Archive for the 'Society' Category

Spending Good Fridays with the Country Club Christians

“We have just enough religion to make us hate, but not enough to make us love one another.” – Jonathan Swift

“I don’t remember learning how to hate in Sunday School” – Steve Earle’s Jerusalem

I don’t know why we expect institutions to be more noble than the people that comprise them, but we do. And no loftier are those expectations than for churches and organized religion. Yet, it seems that organized religion can disappoint almost as often as it can inspire. I experienced such disappointment first hand over several recent Good Fridays.

Several years ago I was helping out as an usher with a Good Friday church service. During this particular church service an intense young man (who was not a regular member, or had never even been to the church to my knowledge) sat in the front pew looking seriously and intently at the pastor, and nodding away in agreement as he gave a traditional Good Friday sermon (such mild expressions would have gone quite unnoticed at an AME church service I can assure you). Rather than appreciate that a member of the flock was actually awake, alert, and following the sermon, the pastor apparently became concerned that the man was unhinged. After the service was over, the pastor asked several of us ushers to keep an eye on the this apparently erratic young man.

Now, while it was obvious that this young man was indeed intense and concerned about something, it did not seem to rise to the level of a safety concern. And I found it extremely odd that a pastor would even notice, let alone be concerned about such a person. I guess I expected that pastors by the very nature of their training and experience would be accustomed, maybe even desensitized, to dealing with folks in crises, especially since those crises such as death, disease, divorce, prison, and the like seem to be their bread and butter.

Anyway after the service, under the pastor’s guidance, that young man was lead out and away from the church unassisted so he wouldn’t be a problem. Someone who just wanted to talk about a particular problem and experience some love and encouragement was instead turned away by the church – and I was indeed part of that group, too busy at the time trying to get my own kids home and in bed. But it did made me feel bad and wonder if I shouldn’t have set a better example and maybe try to be part of a different sort of group. I eventually left that church and strived be better at helping those in need, especially when they most needed it.

A couple of Easters later, I met Tom Armstrong, a former Pennsylvania state lawmaker who had caused considerable angst in his community by taken three homeless sex offenders into his comfortable home in Marietta, PA (a suburb of Harrisburg). – I was truly amazed – here was a person who was surely living up to the true words and ideals of Christ, and perhaps not unlike Christ in some respects, he was quite persecuted for those ideals – ironically enough by folks who most claimed to be highly religious and supportive of “Christian Values.”  Now, if you were truly Christian and really wanted to find a modern analog to healing Lepers, you could hardly find a better candidate than much-reviled sex-offenders. Yet he was totally and absolutely persecuted and even hated by those so-called Christians who are supposed to be the same very champions of unconditional forgiveness and love.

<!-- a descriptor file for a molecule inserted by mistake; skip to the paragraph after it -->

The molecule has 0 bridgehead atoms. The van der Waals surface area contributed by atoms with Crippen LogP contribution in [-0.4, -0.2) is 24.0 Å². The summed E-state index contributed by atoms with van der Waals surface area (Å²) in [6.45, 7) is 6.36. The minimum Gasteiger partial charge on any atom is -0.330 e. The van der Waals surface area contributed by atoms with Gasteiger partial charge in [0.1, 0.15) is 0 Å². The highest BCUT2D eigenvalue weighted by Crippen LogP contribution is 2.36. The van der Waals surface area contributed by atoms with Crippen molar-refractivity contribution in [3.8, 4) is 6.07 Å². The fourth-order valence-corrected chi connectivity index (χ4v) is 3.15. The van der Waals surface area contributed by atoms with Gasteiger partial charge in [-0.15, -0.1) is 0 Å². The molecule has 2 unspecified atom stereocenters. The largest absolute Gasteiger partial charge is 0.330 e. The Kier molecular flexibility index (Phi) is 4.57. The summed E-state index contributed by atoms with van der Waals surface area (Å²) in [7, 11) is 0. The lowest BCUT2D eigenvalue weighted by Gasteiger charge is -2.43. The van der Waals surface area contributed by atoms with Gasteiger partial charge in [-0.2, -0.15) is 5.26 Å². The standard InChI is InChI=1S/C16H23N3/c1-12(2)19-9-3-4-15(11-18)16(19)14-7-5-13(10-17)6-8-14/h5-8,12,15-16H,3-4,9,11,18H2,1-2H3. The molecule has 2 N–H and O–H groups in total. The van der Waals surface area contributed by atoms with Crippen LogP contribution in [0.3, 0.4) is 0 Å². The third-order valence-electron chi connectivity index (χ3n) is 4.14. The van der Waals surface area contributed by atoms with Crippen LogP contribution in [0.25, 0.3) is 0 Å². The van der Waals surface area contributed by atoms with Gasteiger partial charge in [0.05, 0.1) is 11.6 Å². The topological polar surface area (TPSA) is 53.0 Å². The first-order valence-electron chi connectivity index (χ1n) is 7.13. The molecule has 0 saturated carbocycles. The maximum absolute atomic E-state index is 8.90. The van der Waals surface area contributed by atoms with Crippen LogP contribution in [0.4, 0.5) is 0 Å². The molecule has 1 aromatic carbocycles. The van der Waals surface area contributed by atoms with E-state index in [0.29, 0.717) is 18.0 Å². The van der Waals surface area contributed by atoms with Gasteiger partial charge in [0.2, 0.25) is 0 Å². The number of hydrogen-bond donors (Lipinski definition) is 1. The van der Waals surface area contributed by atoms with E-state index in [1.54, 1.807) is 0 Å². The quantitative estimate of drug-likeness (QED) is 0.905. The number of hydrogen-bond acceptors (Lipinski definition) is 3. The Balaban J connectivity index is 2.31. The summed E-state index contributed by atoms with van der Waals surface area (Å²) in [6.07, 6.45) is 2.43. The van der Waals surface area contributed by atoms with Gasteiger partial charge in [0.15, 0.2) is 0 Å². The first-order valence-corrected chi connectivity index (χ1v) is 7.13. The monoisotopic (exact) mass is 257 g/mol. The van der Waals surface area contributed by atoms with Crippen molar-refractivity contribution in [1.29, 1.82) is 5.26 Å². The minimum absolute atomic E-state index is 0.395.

It is extremely odd that few would see the inconsistency in such a belief system of persecution. The analogs to the recipients of Christ’s love are everywhere in today’s world – take your pick of combinations: women being stoned (convicts), prostitutes (homosexuals, drug addicts), tax collectors (abortion doctors), Lepers (sex offenders), and the lists goes on and on.

Last Good Friday was unfortunately another disappointment, the state was debating gun law changes in the wake of the Newtown massacre and there was a long and sternly worded Letter to the Editor from the pastor of our largest local church. This letter espoused the bizarre belief that in order to be true Christians, that true followers of Christ must own guns and be prepared to take up arms at any moment to support “Christian Values.” So much for turning the other cheek I guess – and it sounded a bit too much like that line from Mean Girls where “…on the third day God invented the Gun….” It too seems that if you wanted a modern analog to the cruel Roman guards and their spears – it is people who love their guns and their associated culture of death.

Those “Churches of Good Fridays Past” seem like they are not Christian churches at all, but more like the Temples of the Romans or the Pharisees. These so called “Christians” with their “Christian Values(do they even know what that means?)” don’t believe in helping the downtrodden, there are the oppressors. They don’t believe in unconditional love and forgiveness, they are the ones setting the conditions and making forgiveness unobtainable. They are not the Apostles or the Disciples, they are the crowd demanding Christ’s Crucifixion. They don’t have a consistent belief system – they have a club – a Country Club. They long ago forgot their guiding principles and turned into self-promoting social clubs full of Comfortable Christians – with followers who are so far removed from Christ’s original principles as to be almost indistinguishable caricatures of Christ.

So if you want to truly learn something about Jesus and Christian Values – you might do better this year to just skip the church service and simply watch Johnie Cash’s Gospel Road. But please remember to check your fear, hate, and guns at the door of this church.

Amen on Good Friday to those simple Gospel messages of true Christian Values – simple and timeless values of unconditional forgiveness and true love.



Drug Policies So Bad They Make Me Defend Potheads